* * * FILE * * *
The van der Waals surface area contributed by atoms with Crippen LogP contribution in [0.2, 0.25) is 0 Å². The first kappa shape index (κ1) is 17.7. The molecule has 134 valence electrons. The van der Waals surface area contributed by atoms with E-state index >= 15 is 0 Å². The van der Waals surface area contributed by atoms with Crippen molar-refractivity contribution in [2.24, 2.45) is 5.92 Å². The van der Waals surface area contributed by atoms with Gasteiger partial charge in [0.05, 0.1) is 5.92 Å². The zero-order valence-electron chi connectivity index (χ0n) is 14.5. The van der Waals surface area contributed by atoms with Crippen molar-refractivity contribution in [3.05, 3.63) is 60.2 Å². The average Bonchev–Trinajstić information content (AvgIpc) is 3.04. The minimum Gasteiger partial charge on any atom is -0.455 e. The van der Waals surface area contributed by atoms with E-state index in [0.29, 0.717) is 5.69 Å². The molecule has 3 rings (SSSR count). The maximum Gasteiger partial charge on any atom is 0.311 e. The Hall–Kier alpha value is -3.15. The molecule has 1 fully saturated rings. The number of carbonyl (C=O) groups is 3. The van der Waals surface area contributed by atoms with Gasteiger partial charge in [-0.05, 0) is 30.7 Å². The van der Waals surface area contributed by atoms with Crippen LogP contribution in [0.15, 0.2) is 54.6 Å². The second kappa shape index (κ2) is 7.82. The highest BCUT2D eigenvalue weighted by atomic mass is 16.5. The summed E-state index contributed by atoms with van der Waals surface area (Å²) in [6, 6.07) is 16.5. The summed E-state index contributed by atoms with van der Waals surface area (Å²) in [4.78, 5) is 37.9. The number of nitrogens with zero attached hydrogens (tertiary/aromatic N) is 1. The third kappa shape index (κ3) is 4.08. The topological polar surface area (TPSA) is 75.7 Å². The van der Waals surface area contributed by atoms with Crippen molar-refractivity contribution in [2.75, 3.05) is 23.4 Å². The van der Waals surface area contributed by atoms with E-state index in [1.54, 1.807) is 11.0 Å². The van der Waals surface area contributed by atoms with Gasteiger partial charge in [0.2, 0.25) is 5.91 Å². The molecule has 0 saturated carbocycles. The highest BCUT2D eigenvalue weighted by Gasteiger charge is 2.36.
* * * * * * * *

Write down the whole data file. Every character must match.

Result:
The van der Waals surface area contributed by atoms with Crippen LogP contribution in [0.2, 0.25) is 0 Å². The first kappa shape index (κ1) is 17.7. The molecule has 134 valence electrons. The van der Waals surface area contributed by atoms with E-state index >= 15 is 0 Å². The van der Waals surface area contributed by atoms with Crippen molar-refractivity contribution in [2.24, 2.45) is 5.92 Å². The van der Waals surface area contributed by atoms with Gasteiger partial charge in [0.05, 0.1) is 5.92 Å². The zero-order valence-electron chi connectivity index (χ0n) is 14.5. The van der Waals surface area contributed by atoms with Crippen molar-refractivity contribution in [3.05, 3.63) is 60.2 Å². The average Bonchev–Trinajstić information content (AvgIpc) is 3.04. The minimum Gasteiger partial charge on any atom is -0.455 e. The van der Waals surface area contributed by atoms with E-state index in [0.29, 0.717) is 5.69 Å². The molecule has 3 rings (SSSR count). The maximum Gasteiger partial charge on any atom is 0.311 e. The Hall–Kier alpha value is -3.15. The molecule has 1 fully saturated rings. The number of carbonyl (C=O) groups is 3. The van der Waals surface area contributed by atoms with Gasteiger partial charge in [-0.05, 0) is 30.7 Å². The van der Waals surface area contributed by atoms with Crippen LogP contribution in [0.15, 0.2) is 54.6 Å². The second kappa shape index (κ2) is 7.82. The highest BCUT2D eigenvalue weighted by atomic mass is 16.5. The summed E-state index contributed by atoms with van der Waals surface area (Å²) in [6, 6.07) is 16.5. The summed E-state index contributed by atoms with van der Waals surface area (Å²) in [4.78, 5) is 37.9. The number of nitrogens with zero attached hydrogens (tertiary/aromatic N) is 1. The third kappa shape index (κ3) is 4.08. The topological polar surface area (TPSA) is 75.7 Å². The van der Waals surface area contributed by atoms with Crippen molar-refractivity contribution in [2.75, 3.05) is 23.4 Å². The van der Waals surface area contributed by atoms with E-state index in [1.54, 1.807) is 11.0 Å². The van der Waals surface area contributed by atoms with Gasteiger partial charge in [0.2, 0.25) is 5.91 Å². The molecule has 0 saturated carbocycles. The highest BCUT2D eigenvalue weighted by Gasteiger charge is 2.36.